October 29, 2020

What entity should I choose for my business?

There is a widespread of IRS audits in the cannabis industry.

The IRS is expanding its audits beyond cannabis operators and is looking at landlords and other cannabis-related businesses.

I guess in this industry, it is better to admit that audit is inevitable. Is there a business structure that will allow us to survive the IRS audit and even win it?

When you look at entity planning, the general starting point is to answer the following question: Do you want to be a flow-through or a C-corporation?

C corporation:

  1. Double taxation. Double taxation happens when C corporations pay their tax on their earnings and then transfer what is left onto their owners as dividends. Dividends are taxed again on the individual level. So, owners end up paying taxes twice. Generally, people want to stay away from double taxation. However, this discussion changed since introducing the 21% tax rate. You can lower your tax by paying 21% in some situations, depending on whether you are profitable or not.
  2. The C corporation is liable for the 280E tax. In other words, if the C corporation fails, its owners won't be responsible for 280 E tax.
  3. Limitation on taxation on capital gains on the sale of an entity. Under Section 1202, there is a possibility of excluding income from selling your stock as long as you keep your stock for over five years. Most of the businesses out there are to sell, and it could be much better if you have C Corp in mind.
  4. California 280E addback. California allows C Corps to take 280E deductions on their state taxes. This means less money paid for California tax. No other entity is allowed to have these deductions.
  5. You need to be a C corp if you want to be owned by a Canadian company.

Flow-Through Entity (Partnership or S Corp)

  1. Single-level taxation at the owner level. The owner receives a K-1 that shows a share of income and he puts it on his personal tax return. If the owner has a K-1 from 280E business, his/her income is going to be much higher.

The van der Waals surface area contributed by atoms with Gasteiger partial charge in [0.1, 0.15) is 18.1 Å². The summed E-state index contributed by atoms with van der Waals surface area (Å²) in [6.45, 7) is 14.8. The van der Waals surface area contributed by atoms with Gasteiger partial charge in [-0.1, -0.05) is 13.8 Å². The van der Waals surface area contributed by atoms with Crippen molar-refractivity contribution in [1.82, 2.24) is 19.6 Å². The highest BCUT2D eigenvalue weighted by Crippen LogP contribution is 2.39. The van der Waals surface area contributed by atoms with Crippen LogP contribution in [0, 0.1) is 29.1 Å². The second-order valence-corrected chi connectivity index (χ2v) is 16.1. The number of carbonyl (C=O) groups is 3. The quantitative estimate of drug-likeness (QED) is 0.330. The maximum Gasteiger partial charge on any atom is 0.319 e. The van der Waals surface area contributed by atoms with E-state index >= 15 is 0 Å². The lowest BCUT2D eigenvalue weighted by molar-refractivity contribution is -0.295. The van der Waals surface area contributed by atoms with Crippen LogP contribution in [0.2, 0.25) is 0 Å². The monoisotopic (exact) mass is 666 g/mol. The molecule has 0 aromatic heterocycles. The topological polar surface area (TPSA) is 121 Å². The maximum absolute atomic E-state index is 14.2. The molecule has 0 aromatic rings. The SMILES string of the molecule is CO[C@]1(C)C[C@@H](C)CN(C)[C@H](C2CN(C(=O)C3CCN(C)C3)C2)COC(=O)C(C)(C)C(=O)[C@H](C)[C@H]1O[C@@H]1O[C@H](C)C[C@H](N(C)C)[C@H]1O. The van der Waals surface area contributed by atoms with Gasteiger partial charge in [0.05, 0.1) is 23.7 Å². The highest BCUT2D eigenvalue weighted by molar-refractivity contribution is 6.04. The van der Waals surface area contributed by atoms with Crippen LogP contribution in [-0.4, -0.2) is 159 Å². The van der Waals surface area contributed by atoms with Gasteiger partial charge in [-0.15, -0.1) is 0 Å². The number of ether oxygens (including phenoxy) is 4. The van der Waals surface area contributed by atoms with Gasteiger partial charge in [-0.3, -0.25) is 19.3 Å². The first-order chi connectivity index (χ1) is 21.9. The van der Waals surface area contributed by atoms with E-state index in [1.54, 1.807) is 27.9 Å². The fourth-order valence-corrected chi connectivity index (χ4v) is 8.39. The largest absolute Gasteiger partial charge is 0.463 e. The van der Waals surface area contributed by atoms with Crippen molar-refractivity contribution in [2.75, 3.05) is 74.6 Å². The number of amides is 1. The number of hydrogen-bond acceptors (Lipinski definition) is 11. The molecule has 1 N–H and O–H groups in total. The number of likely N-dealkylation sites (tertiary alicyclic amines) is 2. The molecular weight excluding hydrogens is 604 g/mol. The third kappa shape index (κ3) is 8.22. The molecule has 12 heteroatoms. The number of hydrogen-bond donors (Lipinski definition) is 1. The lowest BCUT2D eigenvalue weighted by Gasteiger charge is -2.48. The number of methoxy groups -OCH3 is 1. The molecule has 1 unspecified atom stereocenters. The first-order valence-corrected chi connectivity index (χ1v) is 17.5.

2. Reduction of basis - dollar for dollar, which is recognized on the sale of the entity. If your end game to sell the entity, the flow-through may not be a good option for you, since you may not have any basis left.
  3. The issue with an S corp. In the Cannabis world, an S Corp may be a wrong choice due to reasonable compensation to the owner. Reasonable compensation is mandatory for S Corporations but in the Cannabis industry, this expense most likely won't be deductible. So, there could be 200k of salary and the IRS can disallow this deduction. Generally, I do not recommend S Corporations.
  4. If a pass-through entity gets into a financial problem and cannot pay its tax liability, the owner becomes personally liable for unpaid taxes. The tax liability can be collected from the owners' assets ( home, mortgage, credit history).
  5. If the IRS audits your flow-through company, your personal tax return will also be audited. The IRS will be looking for LUQs ( Large Unusual and Questionable Items).

280E cannot be eliminated but it can be contained. We can look at different entities and choose the right structure based on the individual situation of the owner.


Your San Diego CPA